Ten Steps To Analyze And Improve A Product Or Service Using A Value Stream Map

Posted by on Aug 4, 2019 in Continuous Improvement, Kaizen, Lean, Value Stream Map | 0 comments

Many processes suffer from inefficiency, mistakes, errors, defects, downtime and late delivery due to the waste inherent in them.  The waste I’m referring to are:

  • Transportation
  • Inventory
  • Motion
  • Waiting
  • Over-processing
  • Over-production
  • Defects
  • Safety

These waste exists because most of the time it’s the way the process has always been done and no one questions it or looks for the reason why. These wastes create obstructions to flow in people, products, services, information and materials.  If any of these issues plague your process you can start by putting together a current state value stream map (CSVSM) and identifying where in your process these waste occur, then use kaizen to start the journey towards improvement.

The following is a ten step method you can use to analyze and improve your current state value stream.

  • First, start with you customer.  What are the issues your customer has with the product or service you provide?  Are there quality, delivery, or cost issues you need to resolve?
  • Second, determine your customer demand.  How many products or service deliveries do your customers require on a daily basis?  Using this demand you can establish the takt time required for your process, which is the rate at which the customer demands your product or service.  Takt time = available net production time / customer demand.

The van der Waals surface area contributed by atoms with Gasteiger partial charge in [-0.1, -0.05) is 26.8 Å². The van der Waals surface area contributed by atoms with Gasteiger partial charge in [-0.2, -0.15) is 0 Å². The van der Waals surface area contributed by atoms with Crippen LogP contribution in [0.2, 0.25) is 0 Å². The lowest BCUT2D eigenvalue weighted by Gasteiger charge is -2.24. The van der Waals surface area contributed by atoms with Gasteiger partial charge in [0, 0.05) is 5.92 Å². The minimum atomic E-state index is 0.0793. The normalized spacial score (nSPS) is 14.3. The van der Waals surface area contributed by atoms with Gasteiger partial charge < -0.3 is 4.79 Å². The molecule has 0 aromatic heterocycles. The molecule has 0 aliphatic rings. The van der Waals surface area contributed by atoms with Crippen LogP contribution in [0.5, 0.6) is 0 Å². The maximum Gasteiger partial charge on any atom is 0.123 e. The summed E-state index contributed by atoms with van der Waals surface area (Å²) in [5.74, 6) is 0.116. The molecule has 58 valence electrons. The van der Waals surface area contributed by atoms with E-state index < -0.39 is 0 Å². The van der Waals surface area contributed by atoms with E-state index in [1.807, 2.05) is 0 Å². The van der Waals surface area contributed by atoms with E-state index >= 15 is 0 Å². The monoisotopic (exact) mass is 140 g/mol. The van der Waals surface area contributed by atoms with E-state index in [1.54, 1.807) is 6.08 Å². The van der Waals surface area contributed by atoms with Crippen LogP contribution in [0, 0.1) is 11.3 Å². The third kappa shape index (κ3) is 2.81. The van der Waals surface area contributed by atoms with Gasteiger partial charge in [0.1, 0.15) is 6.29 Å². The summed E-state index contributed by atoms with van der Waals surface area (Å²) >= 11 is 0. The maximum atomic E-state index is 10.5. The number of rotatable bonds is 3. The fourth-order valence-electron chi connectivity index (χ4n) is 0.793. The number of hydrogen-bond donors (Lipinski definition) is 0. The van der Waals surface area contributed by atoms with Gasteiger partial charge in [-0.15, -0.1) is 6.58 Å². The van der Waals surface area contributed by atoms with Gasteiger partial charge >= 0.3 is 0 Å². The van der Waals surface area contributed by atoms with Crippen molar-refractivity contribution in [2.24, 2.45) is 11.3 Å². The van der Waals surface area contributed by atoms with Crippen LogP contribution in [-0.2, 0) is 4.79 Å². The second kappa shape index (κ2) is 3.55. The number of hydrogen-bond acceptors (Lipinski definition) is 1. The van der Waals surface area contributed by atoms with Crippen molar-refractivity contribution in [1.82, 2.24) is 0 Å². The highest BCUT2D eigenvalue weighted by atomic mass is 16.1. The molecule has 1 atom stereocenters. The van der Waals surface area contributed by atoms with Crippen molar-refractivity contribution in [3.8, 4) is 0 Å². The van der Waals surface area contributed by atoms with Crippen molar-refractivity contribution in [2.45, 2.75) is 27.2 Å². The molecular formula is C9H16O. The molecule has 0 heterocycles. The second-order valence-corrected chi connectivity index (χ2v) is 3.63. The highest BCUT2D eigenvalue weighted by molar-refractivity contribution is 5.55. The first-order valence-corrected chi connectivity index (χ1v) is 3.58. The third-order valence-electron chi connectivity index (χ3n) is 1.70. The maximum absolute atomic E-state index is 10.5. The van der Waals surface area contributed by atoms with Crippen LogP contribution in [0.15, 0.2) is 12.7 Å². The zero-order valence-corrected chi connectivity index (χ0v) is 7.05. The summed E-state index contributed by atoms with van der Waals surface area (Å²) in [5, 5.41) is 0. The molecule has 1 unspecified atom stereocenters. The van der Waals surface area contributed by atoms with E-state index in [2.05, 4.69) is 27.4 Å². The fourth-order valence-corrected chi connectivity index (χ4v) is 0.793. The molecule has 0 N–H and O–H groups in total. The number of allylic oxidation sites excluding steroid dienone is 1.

• Third, determine metrics for each process step on your value stream map. These metrics can include:
    • Cycle time (C/T)
    • Uptime (U/T) or Downtime (D/T)
    • Changeover time (C/O)
    • Quality level (DPMO) or percent yield
  • Forth, identify process steps where cycle times exceed the takt time.
  • Fifth, identify the value added and non-value-added activities in each process step.
  • Sixth, determine the amount of inventory and work-in-process at or between each process step and convert to days, i.e.,                      1500 pieces (Inventory) / 75 pieces/day (demand) = 20 days of inventory.
  • Seventh, using a process capacity model, populate the chart with the data from your value stream map and evaluate.
  • Eighth, identify barriers to flow (bottlenecks, high cycle times, high changeover times, etc.), process steps that have high scrap, high DPMO or low quality yields and mark as improvement opportunities.  Identify where pull systems (kanban and supermarkets) would be appropriate
  • Ninth, identify opportunities on your value stream map using starbursts and implement kaizen events around those areas to eliminate the waste and create flow and pull.
  • Tenth, redraw the value stream in the future state showing the new process after all the improvements have been made.  This becomes your future state value stream map (FSVSM) and is what you’ll be working to accomplish.



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